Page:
One of the most impressive features of Schultz’s study is his use of sources. For the first half of the book, he relies primarily on the archive of the National Conference of Christians and Jews. This is a fairly standard analysis of letters, reports, and plans, while the middle and final portions of the book rely on a plethora of other sources. Schultz investigates movies and comic books; analyzes court cases and political speeches; and, quite impressively, he grabs the data of sociologists from the time and puts them together to present tri-faith America in all of its splendor, chaos, and complexity. Schultz takes findings from books we’re familiar with, such as Will Herberg’s Protestant-Catholic-Jew and Herbert Glans’ The Levittowners, in addition to lesser-known works, to build a new image of midcentury America. The effect is impressive. While Herberg and others thought they had identified uniformity, Schultz shows debate and discord.
Another fascinating element of Schultz’s work is an irony he discovers along the way. The drive to embrace tri-faith America, it turns out, helped institutionalize and legislate a trend toward secularization in American life. In the process of vying for places and protections in the United States, Catholics and Jews helped make it possible for the legal revolution of the second disestablishment and for Barack Obama to say in 2009 that the United States was not a “Christian nation or a Jewish nation or a Muslim nation. We consider ourselves a nation of citizens who are bound by ideals and a set of values.”
Tri-Faith America joins a list of new books on religion and American society at midcentury that reformulate the entire era. Whether it was Matthew Avery Sutton showing how Fundamentalist Christian conservatism and nationalism was made, in part, through the technological and cultural innovations of the former Canadian-faith-healer and career divorcée Aimee Semple McPherson just outside of Hollywood, or Darren Dochuk detailing how the Bible Belt moved to the Southern California Sun Belt during the Great Depression and transforming evangelicalism into a powerhouse for creative conservatism, or the recent work of David Chappell, Paul Harvey, and Barbara Diane Savage linking religious worldviews to changes in civil rights politics, our entire understanding of the era has been transformed in the last decade. We have Schultz to thank for including a more robust examination of interactions between and among Protestants, Catholics, and Jews in the sagas of the age.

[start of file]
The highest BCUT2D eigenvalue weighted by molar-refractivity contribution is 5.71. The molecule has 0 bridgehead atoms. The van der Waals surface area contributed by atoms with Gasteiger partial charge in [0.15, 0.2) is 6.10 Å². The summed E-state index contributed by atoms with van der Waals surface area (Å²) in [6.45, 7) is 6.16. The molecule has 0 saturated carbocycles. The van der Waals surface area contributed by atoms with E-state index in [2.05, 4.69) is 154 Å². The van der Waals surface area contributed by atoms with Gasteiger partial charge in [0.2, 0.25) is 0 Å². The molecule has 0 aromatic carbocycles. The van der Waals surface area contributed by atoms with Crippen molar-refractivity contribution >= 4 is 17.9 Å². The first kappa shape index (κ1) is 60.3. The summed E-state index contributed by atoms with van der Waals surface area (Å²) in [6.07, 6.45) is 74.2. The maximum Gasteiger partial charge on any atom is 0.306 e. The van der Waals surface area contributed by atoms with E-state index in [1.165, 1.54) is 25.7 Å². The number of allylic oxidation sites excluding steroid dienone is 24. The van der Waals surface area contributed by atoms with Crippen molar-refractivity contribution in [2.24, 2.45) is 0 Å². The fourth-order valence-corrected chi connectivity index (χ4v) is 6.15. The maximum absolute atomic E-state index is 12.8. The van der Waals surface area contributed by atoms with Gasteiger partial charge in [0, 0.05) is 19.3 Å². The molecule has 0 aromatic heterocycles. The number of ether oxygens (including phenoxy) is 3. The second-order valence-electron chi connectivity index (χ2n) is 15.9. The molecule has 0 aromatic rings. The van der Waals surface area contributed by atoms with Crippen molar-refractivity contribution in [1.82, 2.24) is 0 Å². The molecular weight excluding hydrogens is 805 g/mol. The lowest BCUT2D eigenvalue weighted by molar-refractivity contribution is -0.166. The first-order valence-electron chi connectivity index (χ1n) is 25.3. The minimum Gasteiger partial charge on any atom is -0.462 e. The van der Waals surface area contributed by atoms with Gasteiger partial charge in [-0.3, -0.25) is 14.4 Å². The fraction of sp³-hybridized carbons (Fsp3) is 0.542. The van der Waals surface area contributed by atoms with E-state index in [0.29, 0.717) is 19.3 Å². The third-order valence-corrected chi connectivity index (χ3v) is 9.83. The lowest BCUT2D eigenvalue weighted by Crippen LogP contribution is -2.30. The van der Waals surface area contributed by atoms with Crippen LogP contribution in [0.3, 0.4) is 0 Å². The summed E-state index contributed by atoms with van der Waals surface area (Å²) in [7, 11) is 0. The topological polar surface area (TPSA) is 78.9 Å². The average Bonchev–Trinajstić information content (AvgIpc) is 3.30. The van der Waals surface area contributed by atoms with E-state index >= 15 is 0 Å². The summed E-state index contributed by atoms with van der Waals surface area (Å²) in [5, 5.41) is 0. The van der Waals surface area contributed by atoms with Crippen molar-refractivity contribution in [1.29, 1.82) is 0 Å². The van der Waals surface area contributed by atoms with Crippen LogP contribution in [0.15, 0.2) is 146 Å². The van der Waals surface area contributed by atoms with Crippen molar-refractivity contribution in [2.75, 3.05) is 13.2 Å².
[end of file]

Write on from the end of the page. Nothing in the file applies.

Schultz’s study leads to a series of questions that, we hope, he and other scholars will address. For instance, did the tri-faith concept lay the foundation for Americans to view Islam as “evil” or “primitive” because it was not associated with democracy? Since tri-faith tied Protestantism, Catholicism, and Judaism to democracy and viewed democracy as inherently good, did it inhibit pluralism in the U.S.? What work did gender do in this movement? The actors in Schultz’s book are almost all male and he rarely investigates the gendered elements of the rhetoric. For instance, if tri-faith America were built upon the notion of the “brotherhood of man” and the “Fatherhood of God,” how would feminist theologians like Mary Daly read its decidedly patriarchal tone? A gendered analysis of tri-faith America may show that feminist and womanist theologians had even more to combat than racism, sexism, and classism. They had to confront the networked patriarchal web of faith traditions, faith-in-faith, and iterations of American nationalism.
Without doubt, Tri-Faith America will have religious studies scholars debating Schultz’s approach to what “religion” is and it will have historians debating exactly how potent a problem tri-faith America really was. But for me, Tri-Faith America helped explain how and why at seventeen I used the language of “Judeo-Christianity” for conservative evangelical ends, while remaining intellectually and morally open to civil rights and liberal crusades.